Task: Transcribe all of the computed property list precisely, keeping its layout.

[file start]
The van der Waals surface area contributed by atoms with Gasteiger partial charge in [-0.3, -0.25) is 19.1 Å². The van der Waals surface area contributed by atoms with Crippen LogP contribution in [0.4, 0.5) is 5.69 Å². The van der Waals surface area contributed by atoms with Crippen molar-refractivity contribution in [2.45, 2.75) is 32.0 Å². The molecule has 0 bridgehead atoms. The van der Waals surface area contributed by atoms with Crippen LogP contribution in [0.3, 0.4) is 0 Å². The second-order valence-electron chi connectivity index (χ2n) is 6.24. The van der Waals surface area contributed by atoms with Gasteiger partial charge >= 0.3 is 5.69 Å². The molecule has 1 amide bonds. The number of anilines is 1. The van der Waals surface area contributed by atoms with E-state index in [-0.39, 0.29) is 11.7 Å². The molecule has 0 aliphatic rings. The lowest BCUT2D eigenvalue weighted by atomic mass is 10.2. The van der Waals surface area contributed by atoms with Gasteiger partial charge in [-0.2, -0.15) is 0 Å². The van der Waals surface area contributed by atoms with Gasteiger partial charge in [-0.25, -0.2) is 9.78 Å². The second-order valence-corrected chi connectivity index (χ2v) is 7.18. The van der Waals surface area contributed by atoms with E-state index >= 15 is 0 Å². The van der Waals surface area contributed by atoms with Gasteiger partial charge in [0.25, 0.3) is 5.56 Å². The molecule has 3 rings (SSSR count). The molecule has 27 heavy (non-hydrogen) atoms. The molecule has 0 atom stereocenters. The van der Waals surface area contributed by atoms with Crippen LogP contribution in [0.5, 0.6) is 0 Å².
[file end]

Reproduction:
The van der Waals surface area contributed by atoms with Gasteiger partial charge in [-0.3, -0.25) is 19.1 Å². The van der Waals surface area contributed by atoms with Crippen LogP contribution in [0.4, 0.5) is 5.69 Å². The van der Waals surface area contributed by atoms with Crippen molar-refractivity contribution in [2.45, 2.75) is 32.0 Å². The molecule has 0 bridgehead atoms. The van der Waals surface area contributed by atoms with Crippen LogP contribution in [0.3, 0.4) is 0 Å². The second-order valence-electron chi connectivity index (χ2n) is 6.24. The van der Waals surface area contributed by atoms with Gasteiger partial charge >= 0.3 is 5.69 Å². The molecule has 1 amide bonds. The number of anilines is 1. The van der Waals surface area contributed by atoms with E-state index in [-0.39, 0.29) is 11.7 Å². The molecule has 0 aliphatic rings. The lowest BCUT2D eigenvalue weighted by atomic mass is 10.2. The van der Waals surface area contributed by atoms with Gasteiger partial charge in [-0.2, -0.15) is 0 Å². The van der Waals surface area contributed by atoms with Gasteiger partial charge in [-0.25, -0.2) is 9.78 Å². The second-order valence-corrected chi connectivity index (χ2v) is 7.18. The van der Waals surface area contributed by atoms with E-state index >= 15 is 0 Å². The van der Waals surface area contributed by atoms with Gasteiger partial charge in [0.25, 0.3) is 5.56 Å². The molecule has 3 rings (SSSR count). The molecule has 27 heavy (non-hydrogen) atoms. The molecule has 0 atom stereocenters. The van der Waals surface area contributed by atoms with Crippen LogP contribution in [0.5, 0.6) is 0 Å².